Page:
Activity: Model Identifying Feelings of Others
to observe others during an activity
|1||story about feelings||per whole group|
|(Optional)||1||glue stick or tape||for prep|
|(Optional)||1||story (My Friend is Sad by: Mo Willems)||per whole group|
|(Optional)||2||popsicle sticks||per learner|
- Happy and Sad Elephants [Microsoft Office - OOXML - Word Document, 240 KB]
- My Friend is Sad by: Mo Willems read along [External link]
- Totetude Model FEELING [JPEG Image, 666 KB]
- Gather materials.
- Print, cut out, and glue both the happy and sad elephant faces onto two different popsicle sticks for each learner (optional).
- Discuss as a group what makes us happy. Then discuss what makes us sad (situations, food, people, etc.).
- The educator models the facial expressions and body language (shoulders, back, arms, eyes, and chin position) of someone who is happy and then discusses with the learners what features to look for to identify a happy person.
- The educator then models the facial expressions and body language of someone who is sad and then discusses with the learners what features to look for to identify a sad person.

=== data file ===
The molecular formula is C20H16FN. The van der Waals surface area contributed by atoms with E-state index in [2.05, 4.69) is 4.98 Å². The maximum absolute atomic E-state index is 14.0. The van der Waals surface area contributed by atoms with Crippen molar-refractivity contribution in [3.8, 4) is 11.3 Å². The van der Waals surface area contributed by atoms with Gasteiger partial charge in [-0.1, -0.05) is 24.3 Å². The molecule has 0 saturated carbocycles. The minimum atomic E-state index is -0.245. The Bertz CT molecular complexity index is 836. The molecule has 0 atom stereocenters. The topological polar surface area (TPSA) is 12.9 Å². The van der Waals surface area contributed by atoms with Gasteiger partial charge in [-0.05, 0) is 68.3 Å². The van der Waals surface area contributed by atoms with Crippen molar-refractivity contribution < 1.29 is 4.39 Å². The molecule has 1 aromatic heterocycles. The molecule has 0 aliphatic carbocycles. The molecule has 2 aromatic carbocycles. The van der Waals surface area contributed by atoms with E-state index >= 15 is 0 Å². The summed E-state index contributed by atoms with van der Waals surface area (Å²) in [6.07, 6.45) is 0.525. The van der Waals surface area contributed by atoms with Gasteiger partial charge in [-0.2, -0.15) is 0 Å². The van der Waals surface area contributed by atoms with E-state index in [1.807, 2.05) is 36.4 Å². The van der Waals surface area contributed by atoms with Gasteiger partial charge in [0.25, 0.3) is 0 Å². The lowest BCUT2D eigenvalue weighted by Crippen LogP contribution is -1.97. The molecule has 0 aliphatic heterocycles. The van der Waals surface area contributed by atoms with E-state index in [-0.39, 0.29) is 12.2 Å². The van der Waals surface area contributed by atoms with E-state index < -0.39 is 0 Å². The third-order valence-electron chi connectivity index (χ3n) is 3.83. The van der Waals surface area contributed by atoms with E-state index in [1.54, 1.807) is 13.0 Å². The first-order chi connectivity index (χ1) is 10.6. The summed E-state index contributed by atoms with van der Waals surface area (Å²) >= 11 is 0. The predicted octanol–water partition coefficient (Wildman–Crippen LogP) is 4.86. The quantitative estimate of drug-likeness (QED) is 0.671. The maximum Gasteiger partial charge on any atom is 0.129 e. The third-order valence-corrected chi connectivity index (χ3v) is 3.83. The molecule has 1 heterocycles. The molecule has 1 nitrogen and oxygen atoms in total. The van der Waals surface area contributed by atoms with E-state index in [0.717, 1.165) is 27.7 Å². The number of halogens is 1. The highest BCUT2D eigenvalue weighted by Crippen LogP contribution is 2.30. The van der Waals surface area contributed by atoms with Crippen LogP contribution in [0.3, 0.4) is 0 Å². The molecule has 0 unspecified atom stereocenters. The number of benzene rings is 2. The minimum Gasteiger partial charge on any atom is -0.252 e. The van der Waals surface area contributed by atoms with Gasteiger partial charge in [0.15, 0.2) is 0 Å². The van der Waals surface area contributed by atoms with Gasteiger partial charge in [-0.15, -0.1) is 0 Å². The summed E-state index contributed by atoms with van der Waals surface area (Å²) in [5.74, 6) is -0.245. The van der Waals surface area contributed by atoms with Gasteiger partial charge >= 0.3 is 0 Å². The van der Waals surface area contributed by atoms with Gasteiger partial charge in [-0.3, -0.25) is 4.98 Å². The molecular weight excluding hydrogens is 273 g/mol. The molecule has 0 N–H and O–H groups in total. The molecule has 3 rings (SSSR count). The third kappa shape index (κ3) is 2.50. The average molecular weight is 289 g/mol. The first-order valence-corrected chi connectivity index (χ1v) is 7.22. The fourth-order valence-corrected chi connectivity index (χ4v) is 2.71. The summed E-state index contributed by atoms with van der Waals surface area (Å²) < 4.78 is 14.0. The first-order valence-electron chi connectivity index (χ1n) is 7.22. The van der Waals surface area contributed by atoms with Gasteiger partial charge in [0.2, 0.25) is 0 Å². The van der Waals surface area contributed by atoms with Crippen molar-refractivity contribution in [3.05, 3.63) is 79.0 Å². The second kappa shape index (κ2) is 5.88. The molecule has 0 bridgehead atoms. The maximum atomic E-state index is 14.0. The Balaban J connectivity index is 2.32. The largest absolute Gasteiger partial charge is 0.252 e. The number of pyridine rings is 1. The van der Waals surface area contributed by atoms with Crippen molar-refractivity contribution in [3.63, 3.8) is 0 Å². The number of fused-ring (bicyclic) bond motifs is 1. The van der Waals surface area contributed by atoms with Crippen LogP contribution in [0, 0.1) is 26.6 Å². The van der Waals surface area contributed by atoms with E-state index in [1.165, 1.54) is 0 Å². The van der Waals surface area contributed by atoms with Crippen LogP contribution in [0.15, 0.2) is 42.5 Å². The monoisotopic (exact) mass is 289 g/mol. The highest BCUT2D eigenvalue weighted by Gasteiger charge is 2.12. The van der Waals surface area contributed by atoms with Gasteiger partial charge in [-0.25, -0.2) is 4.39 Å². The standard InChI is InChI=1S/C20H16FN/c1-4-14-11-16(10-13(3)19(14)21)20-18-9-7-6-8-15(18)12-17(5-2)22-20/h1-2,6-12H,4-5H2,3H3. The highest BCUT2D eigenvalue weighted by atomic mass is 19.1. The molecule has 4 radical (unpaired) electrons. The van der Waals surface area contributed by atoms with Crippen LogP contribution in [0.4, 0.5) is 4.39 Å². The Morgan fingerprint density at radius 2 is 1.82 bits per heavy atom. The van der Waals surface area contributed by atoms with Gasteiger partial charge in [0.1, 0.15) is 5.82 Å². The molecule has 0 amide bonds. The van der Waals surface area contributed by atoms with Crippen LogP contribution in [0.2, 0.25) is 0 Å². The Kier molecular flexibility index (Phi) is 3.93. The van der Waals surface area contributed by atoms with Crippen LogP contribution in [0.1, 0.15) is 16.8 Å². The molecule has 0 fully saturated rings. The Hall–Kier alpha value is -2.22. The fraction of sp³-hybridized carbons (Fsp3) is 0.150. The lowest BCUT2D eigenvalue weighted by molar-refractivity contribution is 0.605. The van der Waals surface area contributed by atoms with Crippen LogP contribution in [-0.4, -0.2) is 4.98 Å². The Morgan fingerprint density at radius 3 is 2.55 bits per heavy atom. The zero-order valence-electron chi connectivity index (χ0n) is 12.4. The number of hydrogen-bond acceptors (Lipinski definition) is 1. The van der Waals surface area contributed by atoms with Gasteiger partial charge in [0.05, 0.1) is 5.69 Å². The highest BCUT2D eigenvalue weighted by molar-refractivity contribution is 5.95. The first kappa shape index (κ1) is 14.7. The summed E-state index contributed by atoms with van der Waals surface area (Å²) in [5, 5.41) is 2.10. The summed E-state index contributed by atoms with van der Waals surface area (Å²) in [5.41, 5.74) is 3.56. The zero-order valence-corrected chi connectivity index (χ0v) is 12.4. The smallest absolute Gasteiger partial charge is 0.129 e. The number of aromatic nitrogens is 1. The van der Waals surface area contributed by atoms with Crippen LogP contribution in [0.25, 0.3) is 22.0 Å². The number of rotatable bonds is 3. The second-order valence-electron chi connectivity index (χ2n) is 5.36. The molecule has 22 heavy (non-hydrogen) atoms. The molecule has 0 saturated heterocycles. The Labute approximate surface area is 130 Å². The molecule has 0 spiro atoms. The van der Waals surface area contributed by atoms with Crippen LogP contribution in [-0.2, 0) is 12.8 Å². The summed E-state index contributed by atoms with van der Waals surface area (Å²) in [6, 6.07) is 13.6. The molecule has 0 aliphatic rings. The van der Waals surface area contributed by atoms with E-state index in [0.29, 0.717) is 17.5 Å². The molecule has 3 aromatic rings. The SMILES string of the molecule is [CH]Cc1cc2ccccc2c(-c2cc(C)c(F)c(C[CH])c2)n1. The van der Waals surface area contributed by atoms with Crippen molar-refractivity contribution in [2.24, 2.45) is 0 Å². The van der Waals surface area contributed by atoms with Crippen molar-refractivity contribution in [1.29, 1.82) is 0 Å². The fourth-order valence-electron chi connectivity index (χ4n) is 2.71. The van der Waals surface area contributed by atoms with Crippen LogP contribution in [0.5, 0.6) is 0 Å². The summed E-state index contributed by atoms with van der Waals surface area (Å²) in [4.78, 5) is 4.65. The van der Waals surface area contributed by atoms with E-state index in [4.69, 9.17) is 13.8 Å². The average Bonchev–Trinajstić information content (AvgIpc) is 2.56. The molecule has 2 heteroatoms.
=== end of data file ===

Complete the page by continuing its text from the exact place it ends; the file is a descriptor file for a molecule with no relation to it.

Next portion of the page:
- Explain to the learners that they will listen to the same story as yesterday. This time they hear the story, they must identify if the main character looks happy or sad.
- Page by page, the educator rereads the story from yesterday. As each page is turned, the learners decide how the main character feels by either holding up a happy or sad elephant or by expressing the feeling on their own face.
- Conclude by saying that it is okay to have many different feelings. Sometimes we are sad and sometimes we are happy. We can also be angry, tired, excited, and even silly. It is important to look at other people's face and body language to decide how they are feeling.
- I am able to watch others during an activity.
- I am able to use vocabulary correctly when speaking.
- I am able to accept different points of view.